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Dr. Kelly's Commentary: Checking the Speedometer on the U.S. Economy

Dr. Kelly's Monthly Commentary for January 2014.

DOCUMENT | JAN 17, 2014

Dr. David Kelly, CFA
Managing Director
Chief Global Strategist
J.P. Morgan Funds
A combination of mixed economic numbers and strong political bias, in the news media and even the Federal Reserve, has left many confused about the pace of economic growth. However, a careful assessment of the data can help clear up some of this confusion, and the over-riding reality is that any steady pace of economic improvement, be it in second, third or fourth gear, is likely consistent with gradually rising interest rates. An upward trend in interest rates still supports the case for a mild overweight to equities over fixed income, as well as the idea of greater global diversification.

On the economy, the two central questions are (1) how fast is real output growing? and (2) is the pace of output growth strong enough to produce meaningful job gains?

On the first question, the government will release their advanced estimates of fourth quarter GDP at the end of January. In the year ended in the third quarter, real GDP grew by 2.0%. However, it has gradually been accelerating and we believe that it could average 3.0% or more over the course of 2014, representing the strongest gain in output seen since 2005.

The reason for this advance is straight forward. This year, unlike the last few years, all major sectors of demand should contribute to economic growth.

  • Consumer spending should continue to grow, powered in part by huge gains in wealth.
  • Capital spending could accelerate as employment finally pushes through its old peaks, increasing the demand for both office space and equipment.
  • Housing should continue to recover as home-building is still well below normal and financing, even after recent increases in home prices and mortgage rates, remain very affordable.
  • The government sector could actually add to output in 2014 as federal austerity fades and state and local governments slowly expand.
  • Finally, a broad, albeit modest, expansion in the global economy should help our trade sector.
Moreover, this roughly 3% real GDP growth rate should be more than enough to produce solid gains in employment and declines in the unemployment rate. Over the past 10 years, while payroll employment has risen by 0.5% per year, real GDP has risen by 1.7% per year giving an annual growth in output per employee (a rough measure of productivity) of just 1.2%. This is weak by historical standards and partly because of insufficient long-term investment spending. However, presuming this productivity problem isn’t fixed any time soon, a 3% real GDP growth rate over the course of 2014 could imply annual job growth of 1.8% or just over 200,000 jobs per month. While job growth fell far short of this in December, partly due to weather effects, it is likely to reaccelerate towards this pace in the months ahead.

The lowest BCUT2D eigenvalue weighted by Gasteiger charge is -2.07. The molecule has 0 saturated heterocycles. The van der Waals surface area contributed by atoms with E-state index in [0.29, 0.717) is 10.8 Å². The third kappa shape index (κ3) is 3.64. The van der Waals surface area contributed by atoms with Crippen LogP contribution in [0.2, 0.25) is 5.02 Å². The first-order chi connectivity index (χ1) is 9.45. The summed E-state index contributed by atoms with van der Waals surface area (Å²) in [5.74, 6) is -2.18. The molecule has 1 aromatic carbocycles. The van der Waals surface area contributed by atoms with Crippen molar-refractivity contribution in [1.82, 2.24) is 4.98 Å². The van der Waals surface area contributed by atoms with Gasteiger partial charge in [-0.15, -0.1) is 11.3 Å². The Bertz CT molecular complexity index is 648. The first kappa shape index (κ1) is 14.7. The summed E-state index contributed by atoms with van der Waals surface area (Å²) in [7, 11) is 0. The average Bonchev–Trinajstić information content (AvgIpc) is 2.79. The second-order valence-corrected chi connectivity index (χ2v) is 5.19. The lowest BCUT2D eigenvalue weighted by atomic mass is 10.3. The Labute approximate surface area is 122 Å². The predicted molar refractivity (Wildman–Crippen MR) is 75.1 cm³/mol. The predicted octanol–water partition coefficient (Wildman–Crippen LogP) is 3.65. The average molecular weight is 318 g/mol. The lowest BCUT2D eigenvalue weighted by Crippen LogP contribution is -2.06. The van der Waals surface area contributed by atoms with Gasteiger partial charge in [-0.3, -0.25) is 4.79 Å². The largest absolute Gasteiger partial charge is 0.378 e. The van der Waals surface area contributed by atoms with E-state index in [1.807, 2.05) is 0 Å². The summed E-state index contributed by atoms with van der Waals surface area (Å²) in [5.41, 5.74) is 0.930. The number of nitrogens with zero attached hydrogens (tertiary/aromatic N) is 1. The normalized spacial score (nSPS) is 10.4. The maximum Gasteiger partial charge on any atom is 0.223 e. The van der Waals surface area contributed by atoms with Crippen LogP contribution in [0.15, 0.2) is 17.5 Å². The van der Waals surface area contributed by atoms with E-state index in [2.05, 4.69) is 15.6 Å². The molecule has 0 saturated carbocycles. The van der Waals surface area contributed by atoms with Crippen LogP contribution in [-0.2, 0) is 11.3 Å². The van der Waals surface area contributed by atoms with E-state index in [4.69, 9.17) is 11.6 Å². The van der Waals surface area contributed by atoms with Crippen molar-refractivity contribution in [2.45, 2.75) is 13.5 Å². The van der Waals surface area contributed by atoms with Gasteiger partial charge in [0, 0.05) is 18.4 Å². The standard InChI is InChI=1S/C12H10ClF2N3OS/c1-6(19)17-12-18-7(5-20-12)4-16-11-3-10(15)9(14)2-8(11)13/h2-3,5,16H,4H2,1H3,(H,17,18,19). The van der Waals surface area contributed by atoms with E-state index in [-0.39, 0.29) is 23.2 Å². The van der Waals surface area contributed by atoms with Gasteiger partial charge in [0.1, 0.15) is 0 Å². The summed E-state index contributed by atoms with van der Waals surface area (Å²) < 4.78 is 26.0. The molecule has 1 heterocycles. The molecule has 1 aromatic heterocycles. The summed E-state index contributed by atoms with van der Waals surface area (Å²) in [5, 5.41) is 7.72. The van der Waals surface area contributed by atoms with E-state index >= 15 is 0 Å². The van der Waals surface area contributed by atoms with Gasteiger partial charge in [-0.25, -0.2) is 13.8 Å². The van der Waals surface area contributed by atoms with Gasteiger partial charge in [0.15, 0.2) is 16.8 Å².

Equally important, largely because of a wave of retirements among baby-boomers, the U.S. labor force has hardly grown at all over the past five years and actually shrank in the year ended in December. Even if it were to grow at a 0.7% pace in the year ahead, a 1.8% growth in total employment would cut the unemployment rate from 6.7% in December 2013 to 5.7% in December 2014. If it were to do so and wages began to rise more quickly in response, long-term interest rates should continue to move higher and markets would begin to price in a first increase in the federal funds rate in early 2015.

Such a scenario should be relatively positive for equity markets and negative for fixed income markets, suggesting a mild over-weight towards stocks over bonds. However, it is also important to recognize the legacy of 2013 when the S&P500 rose by 29.6% and ten-year Treasury rates increased from 1.78% to 3.04%, far above equity gains elsewhere in the world or interest rate rises in other developed countries.

These market movements mean that stocks are not nearly as cheap, nor bonds nearly as expensive, as they were a year ago. For investors, this suggests that 2014 may be a year of less gain in U.S. equities with less pain in U.S. bonds, but also a year in which it makes sense to increase allocations towards other parts of the world which saw less spectacular equity gains in 2013.

Any performance quoted is past performance and is not a guarantee of future results.

Diversification does not guarantee investment returns and does not eliminate risk of loss.

Opinions and estimates offered constitute our judgment and are subject to change without notice, as are statements of financial market trends, which are based on current market conditions. We believe the information provided here is reliable, but do not warrant its accuracy or completeness. This material is not intended as an offer or solicitation for the purchase or sale of any financial instrument. The views and strategies described may not be suitable for all investors. This material has been prepared for informational purposes only, and is not intended to provide, and should not be relied on for, accounting, legal or tax advice. References to future returns are not promises or even estimates of actual returns a client portfolio may achieve. Any forecasts contained herein are for illustrative purposes only and are not to be relied upon as advice or interpreted as a recommendation.

J.P. Morgan Asset Management is the marketing name for the asset management businesses of JPMorgan Chase & Co. Those businesses include, but are not limited to, J.P. Morgan Investment Management Inc., Security Capital Research & Management Incorporated and J.P. Morgan Alternative Asset Management, Inc.

J.P. Morgan Funds are distributed by JPMorgan Distribution Services, Inc., member of FINRA/SIPC.

©  JPMorgan Chase & Co., January 2014

Topics: U.S. Recovery